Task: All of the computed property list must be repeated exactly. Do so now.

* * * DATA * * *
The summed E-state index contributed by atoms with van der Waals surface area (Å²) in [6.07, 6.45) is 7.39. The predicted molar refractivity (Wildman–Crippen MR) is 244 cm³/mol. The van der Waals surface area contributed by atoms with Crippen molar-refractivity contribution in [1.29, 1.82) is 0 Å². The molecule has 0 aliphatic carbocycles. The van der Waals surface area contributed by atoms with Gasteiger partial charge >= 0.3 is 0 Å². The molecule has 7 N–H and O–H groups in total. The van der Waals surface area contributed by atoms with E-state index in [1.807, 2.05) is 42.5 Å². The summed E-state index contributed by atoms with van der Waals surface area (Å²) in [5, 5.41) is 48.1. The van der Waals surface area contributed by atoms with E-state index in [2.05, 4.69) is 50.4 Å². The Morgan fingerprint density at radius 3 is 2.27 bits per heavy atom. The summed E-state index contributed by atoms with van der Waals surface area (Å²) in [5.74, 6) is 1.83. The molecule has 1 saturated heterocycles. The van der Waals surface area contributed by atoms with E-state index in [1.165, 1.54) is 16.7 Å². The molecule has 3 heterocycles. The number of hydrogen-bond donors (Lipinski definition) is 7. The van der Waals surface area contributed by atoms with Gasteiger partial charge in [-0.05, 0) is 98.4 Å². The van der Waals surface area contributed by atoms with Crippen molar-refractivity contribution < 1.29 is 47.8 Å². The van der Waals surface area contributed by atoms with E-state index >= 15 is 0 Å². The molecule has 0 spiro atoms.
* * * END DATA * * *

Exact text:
The summed E-state index contributed by atoms with van der Waals surface area (Å²) in [6.07, 6.45) is 7.39. The predicted molar refractivity (Wildman–Crippen MR) is 244 cm³/mol. The van der Waals surface area contributed by atoms with Crippen molar-refractivity contribution in [1.29, 1.82) is 0 Å². The molecule has 0 aliphatic carbocycles. The van der Waals surface area contributed by atoms with Gasteiger partial charge >= 0.3 is 0 Å². The molecule has 7 N–H and O–H groups in total. The van der Waals surface area contributed by atoms with E-state index in [1.807, 2.05) is 42.5 Å². The summed E-state index contributed by atoms with van der Waals surface area (Å²) in [5, 5.41) is 48.1. The van der Waals surface area contributed by atoms with E-state index in [2.05, 4.69) is 50.4 Å². The Morgan fingerprint density at radius 3 is 2.27 bits per heavy atom. The summed E-state index contributed by atoms with van der Waals surface area (Å²) in [5.74, 6) is 1.83. The molecule has 1 saturated heterocycles. The van der Waals surface area contributed by atoms with E-state index in [1.165, 1.54) is 16.7 Å². The molecule has 3 heterocycles. The number of hydrogen-bond donors (Lipinski definition) is 7. The van der Waals surface area contributed by atoms with Gasteiger partial charge in [-0.05, 0) is 98.4 Å². The van der Waals surface area contributed by atoms with Crippen molar-refractivity contribution < 1.29 is 47.8 Å². The van der Waals surface area contributed by atoms with E-state index >= 15 is 0 Å². The molecule has 0 spiro atoms.